The DDL was a primitive box. It predated memory (no RAM), LEDs (it had incandescent bulbs), and integrated Analog-to-Digital Converters [ADCs]. It offered 200 msec of delay for the price of a new car — US$4,100 in 1973 which is equivalent to ~$22,000 today! The fact is that DDLs were expensive and rare and only installed in a few world-class studios. They were used to replace tape delay.
At the time, studios were using tape delay for ADT (automatic double tracking) and, in some cases, as a pre-delay to feed plate reverbs. Plate reverbs had replaced ‘echo chambers’ but fell short in that, unlike a real room, a plate reverb’s onset is instantaneous.
I don’t believe that any recording studio had more than one DDL installed because they were so expensive. I was lucky. On the second floor of Eventide’s building was a recording studio – Sound Exchange. I was able to use the studio when it wasn’t booked to record my friends and relatives. And I had access to several DDLs! I remember carrying a few DDLs up to the studio and patching them into the console and having fun (a la Les Paul) with varying delay and using the console’s faders and feedback. By 1974 Richard Factor had designed the 1745M DDL which used RAM and had an option for a simple pitch change module.
At that point, I became convinced that I could create a product that combined delay, feedback, and pitch change that would open up a world of possible effects. I also thought that a keyboard would make it possible to ‘play’ a harmony while singing. In fact, my prototype had a 2-octave keyboard bolted to the top. Playing the keyboard was unorthodox in that center C was unison, C# would shift the voice up a half step, B down a half step, etc.
Now you can “f***” (to use the technical term) with the H910 in plug-in form, which turns out to be f***ing fun, actually.
Squint at this outboard gear shot for Michael Jackson’s “Thriller” and you can see the H910 – essential.
I liked in particular the idea of trying things out from an engineering perspective – as you put it, from what you think might sound interesting, rather than guessing in advance what the musical application would be. So, how do you decide something will sound interesting before it exists? How much is trial and error; how much do you envision how things will sound in advance?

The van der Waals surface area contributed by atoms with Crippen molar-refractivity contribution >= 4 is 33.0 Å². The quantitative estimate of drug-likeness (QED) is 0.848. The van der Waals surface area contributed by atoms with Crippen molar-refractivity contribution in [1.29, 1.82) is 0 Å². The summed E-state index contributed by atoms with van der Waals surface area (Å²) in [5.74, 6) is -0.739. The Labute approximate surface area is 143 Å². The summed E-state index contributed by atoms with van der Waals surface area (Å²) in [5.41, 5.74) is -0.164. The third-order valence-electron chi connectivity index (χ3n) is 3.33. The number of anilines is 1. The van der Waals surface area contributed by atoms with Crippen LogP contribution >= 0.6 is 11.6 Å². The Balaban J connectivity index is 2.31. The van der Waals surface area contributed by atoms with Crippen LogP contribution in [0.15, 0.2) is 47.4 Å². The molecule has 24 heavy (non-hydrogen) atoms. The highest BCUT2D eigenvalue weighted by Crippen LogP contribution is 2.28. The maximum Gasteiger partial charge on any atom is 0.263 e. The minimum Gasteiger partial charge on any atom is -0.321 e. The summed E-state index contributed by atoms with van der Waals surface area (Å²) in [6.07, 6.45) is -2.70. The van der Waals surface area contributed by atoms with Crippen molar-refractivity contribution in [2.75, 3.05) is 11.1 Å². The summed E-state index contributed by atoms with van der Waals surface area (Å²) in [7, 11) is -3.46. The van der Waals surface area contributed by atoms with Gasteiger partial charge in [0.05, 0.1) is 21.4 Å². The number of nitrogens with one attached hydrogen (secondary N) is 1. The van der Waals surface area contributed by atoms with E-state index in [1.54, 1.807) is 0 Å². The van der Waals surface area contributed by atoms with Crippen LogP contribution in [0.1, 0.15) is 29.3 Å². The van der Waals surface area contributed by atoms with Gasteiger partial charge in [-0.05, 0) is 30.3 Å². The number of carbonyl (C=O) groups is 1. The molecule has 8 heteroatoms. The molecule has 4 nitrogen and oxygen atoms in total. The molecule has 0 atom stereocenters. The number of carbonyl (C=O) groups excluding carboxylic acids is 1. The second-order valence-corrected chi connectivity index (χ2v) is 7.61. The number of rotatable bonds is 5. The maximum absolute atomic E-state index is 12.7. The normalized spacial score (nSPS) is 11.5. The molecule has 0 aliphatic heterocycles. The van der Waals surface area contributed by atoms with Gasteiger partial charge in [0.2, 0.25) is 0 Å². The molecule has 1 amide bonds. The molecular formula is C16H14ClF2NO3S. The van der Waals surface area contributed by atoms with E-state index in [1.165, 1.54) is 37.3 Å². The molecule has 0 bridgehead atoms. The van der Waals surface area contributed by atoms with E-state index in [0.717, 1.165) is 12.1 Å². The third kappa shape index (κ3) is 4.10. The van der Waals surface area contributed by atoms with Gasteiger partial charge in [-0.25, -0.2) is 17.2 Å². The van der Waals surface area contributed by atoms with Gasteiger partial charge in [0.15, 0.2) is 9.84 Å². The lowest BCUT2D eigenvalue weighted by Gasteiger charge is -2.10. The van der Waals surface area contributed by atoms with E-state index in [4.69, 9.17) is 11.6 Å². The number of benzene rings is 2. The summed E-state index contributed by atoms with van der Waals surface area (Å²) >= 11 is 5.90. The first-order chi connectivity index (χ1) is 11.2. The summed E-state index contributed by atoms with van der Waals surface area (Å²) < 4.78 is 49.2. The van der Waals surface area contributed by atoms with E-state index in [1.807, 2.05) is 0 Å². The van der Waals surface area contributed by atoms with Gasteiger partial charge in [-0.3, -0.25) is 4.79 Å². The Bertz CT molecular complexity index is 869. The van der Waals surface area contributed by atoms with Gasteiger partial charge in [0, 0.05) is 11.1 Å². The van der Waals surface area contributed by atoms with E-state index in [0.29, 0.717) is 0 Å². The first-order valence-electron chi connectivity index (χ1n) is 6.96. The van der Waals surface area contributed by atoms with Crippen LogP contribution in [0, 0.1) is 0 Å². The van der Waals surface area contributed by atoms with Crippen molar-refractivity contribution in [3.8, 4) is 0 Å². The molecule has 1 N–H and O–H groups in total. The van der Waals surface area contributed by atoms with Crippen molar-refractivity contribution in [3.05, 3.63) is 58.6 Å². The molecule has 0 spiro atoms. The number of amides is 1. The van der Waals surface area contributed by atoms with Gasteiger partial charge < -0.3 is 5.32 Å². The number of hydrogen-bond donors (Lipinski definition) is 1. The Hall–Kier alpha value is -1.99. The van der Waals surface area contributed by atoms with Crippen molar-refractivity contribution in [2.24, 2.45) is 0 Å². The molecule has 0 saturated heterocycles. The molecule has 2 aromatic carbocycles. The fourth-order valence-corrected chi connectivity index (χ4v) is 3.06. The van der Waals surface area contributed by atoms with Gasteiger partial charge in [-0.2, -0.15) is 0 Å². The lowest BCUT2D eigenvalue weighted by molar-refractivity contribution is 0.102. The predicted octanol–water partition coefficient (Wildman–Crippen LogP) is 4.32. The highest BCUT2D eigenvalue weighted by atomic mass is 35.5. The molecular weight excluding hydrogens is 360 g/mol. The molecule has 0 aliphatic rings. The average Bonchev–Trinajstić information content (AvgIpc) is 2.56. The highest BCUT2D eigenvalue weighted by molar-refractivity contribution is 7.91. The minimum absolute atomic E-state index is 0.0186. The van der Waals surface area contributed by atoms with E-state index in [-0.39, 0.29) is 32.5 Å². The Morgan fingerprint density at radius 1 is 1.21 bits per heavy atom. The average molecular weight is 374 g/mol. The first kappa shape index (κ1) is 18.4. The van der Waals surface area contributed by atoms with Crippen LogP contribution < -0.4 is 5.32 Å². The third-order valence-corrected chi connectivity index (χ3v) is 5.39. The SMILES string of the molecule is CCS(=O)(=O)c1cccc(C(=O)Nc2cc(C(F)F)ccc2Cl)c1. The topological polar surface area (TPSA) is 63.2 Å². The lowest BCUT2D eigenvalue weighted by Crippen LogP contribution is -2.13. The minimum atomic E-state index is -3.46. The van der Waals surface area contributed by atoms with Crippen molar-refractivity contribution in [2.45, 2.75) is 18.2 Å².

Hmmm. First off, it starts with a technical advance. Integrated circuits made digital audio practical and every advance in technology makes new techniques/things possible, and new capabilities ensue.
At the dawn of digital audio, the mission was clear and simple from my perspective. I had studied DSP in grad school and read about the work being done at places like Bell Labs. At the time, the researchers couldn’t experiment with real-time audio, which was a huge limitation.
It was obvious that if you could digitize audio, you could delay it. It was also somewhat obvious that you should be able to play the audio back at a different rate than it was recorded (sampled). The question was, how can you do that without changing duration? In retrospect, splicing is obvious and that’s what I did in the H910. Splicing resulted in glitches, however (I’m pretty sure that we introduced that word into the audio lexicon). So, my next challenge: I needed to come up with a method for splicing without glitches.
My design of the H949 was the first de-glitched pitch changer. With that project behind me, the next obvious challenge was digitally simulating a room – reverb. At Bell Labs, Manfred Schroeder had done some preliminary work, and I tried implementing his approach, but the results were awful. I came to the conclusion that I needed a programmable array processor to meet this challenge. This was before DSP chips became available. I designed the SP2016 and developed reverb algorithms that are now available as plug-ins and still highly regarded.